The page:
4.2. Distribution of Polymorphic Markers

Out of ~7000 DArT markers we found 1825 marker alleles to be polymorphic amongst our 248 wheat accessions. It has been shown that DArT markers may be clustered in close proximity [41], and do not cover the wheat chromosomes evenly. However, potentially promising in our search for a QTL for common bunt resistance is that DArT marker sequence analysis could show that DArT markers may be linked to plant resistance genes as indicated by leucine-rich repeat domains [42]. Although we observed differences in marker coverage amongst the chromosomes of the A and B genome, the number and spacing of DArT markers on those genomes was considerably better than on the chromosomes of the D genome. Here, the number of polymorphic loci and their spacing on the chromosomes was too poor to claim that we fully covered the wheat D genome. Clearly, the DArT marker coverage of the D genome, harboring two Bt genes, needs to be improved.

4.3. Genome Wide Association Analysis

It is known that population stratification may cause spurious MTA, and if not accounting for population structure in GWAS may lead to an increased number of false positive marker trait associations [31,43,44]. We believe that the effect of population stratification might differ in its influence from trait to trait and that model selection steps are necessary for each trait separately in order to determine proper model parameters. Having conducted model selection steps based on likelihood tests and the BIC, and after assessing model fits, we are confident that the incorporation of a kinship matrix successfully captured population stratification in our collection of wheat accessions. The relatively low extent of intra chromosomal linkage disequilibrium observed in our study was taken as another indicator of low levels of population stratification.
It should not be forgotten though that the price to pay for eliminating most if not all false positive associations by correcting for population stratification might be a loss of power to detect true associations, if such true associations are strongly correlated with sub-population membership of plants [44]. However, it was shown that in the presence of a weak correlation between MTA and population stratification, the use of a compressed mixed linear model can improve statistical power to detect true marker trait associations [45].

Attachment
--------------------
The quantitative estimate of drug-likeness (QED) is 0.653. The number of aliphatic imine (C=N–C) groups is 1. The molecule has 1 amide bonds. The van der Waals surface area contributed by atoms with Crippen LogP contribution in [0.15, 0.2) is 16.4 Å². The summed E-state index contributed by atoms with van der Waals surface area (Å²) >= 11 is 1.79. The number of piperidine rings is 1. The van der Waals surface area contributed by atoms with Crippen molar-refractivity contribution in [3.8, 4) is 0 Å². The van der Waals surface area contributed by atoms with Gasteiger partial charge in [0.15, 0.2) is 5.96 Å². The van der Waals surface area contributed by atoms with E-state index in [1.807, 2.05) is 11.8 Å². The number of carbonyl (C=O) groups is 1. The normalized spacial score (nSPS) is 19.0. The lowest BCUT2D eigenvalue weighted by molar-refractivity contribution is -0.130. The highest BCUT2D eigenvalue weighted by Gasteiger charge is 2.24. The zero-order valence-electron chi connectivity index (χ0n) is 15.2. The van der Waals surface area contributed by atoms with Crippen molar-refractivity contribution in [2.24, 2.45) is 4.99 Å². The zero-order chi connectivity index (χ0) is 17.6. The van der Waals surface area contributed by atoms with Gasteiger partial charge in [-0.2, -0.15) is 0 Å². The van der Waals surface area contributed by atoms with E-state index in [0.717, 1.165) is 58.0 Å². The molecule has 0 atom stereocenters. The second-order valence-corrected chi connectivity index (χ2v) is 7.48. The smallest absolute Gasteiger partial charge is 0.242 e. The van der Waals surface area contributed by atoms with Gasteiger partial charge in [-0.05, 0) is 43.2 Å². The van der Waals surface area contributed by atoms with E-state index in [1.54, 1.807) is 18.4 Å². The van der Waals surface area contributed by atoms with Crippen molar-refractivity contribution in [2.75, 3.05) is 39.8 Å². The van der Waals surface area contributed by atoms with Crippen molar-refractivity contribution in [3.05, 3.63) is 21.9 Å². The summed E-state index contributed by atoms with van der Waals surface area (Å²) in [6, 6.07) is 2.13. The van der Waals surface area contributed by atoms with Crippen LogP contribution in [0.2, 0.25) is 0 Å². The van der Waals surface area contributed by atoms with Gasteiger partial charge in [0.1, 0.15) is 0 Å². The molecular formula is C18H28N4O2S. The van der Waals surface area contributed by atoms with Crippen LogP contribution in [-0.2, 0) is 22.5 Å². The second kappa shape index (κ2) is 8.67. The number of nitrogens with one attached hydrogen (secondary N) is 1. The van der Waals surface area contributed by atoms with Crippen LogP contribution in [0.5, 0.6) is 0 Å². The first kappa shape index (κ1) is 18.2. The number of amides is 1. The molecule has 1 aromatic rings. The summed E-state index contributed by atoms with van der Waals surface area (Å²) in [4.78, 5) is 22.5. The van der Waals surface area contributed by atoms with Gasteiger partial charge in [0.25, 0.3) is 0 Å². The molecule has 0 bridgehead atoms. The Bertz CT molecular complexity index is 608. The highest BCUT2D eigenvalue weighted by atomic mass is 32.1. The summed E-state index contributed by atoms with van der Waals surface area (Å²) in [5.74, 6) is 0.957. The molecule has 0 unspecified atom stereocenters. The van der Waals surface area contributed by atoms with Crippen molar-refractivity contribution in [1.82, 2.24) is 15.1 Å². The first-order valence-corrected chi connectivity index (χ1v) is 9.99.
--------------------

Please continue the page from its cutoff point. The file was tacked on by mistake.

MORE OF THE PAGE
Various thresholds for the declaration of significant marker trait associations have been reported. We used two methods to derive thresholds: permutation tests [33], and false discovery rate correction [35], which both led to the same conclusions. The conceptual beauty of using permutation tests lies in the fact that conclusions drawn from them will be solely based on the data without assumption about their underlying structure, and it is not so much their computational burden, running the final models 20,000 times with permutated data took about 24 h, which might give rise to question their use, as it is a concern about the validity of permuting data in the presence of structured populations [46]. Since our final model did not include fixed population effects, we considered permutation tests appropriate in the context of our study. Yet, we do not advocate the general use of permutation tests in association studies.

4.4. QTLs Identified for Common Bunt Resistance

The fact that QCbt.cph-7A could only be detected on the log1–2 scale and at low minor allele frequency made us hypothesize that it might be connected to a Bt gene. Amongst the lines carrying its favorable allele are gene bank accessions carrying genes Bt8, Bt9, Bt10 and Bt13 (data not shown). Resistance genes Bt9 and Bt10 are located on wheat chromosome 6D [47,48], and Bt8 close to Bt10 [49] leaving us to speculate that QCbt.cph-7A might correspond to common bunt resistance gene Bt13. Four QTLs for common bunt resistance on wheat chromosome 7A were previously reported [12,13,14,19]. A comparison of marker locations on physical maps of the wheat genome led us to believe that QCbt.cph-7A is a novel QTL. DArT markers flanking QCbt.cph-7A have been mapped to the short arm of chromosome 7A in deletion bin 7AS5-0.59-0.89 [50], while the four previously described QTL, QCbt.crc-7A, “Xpsp3050a”, and QBt.ifa-7AL are located on the long arm of chromosome 7A [12,13,14,19]. We thus concluded that QCbt.cph-7A is a different resistance factor.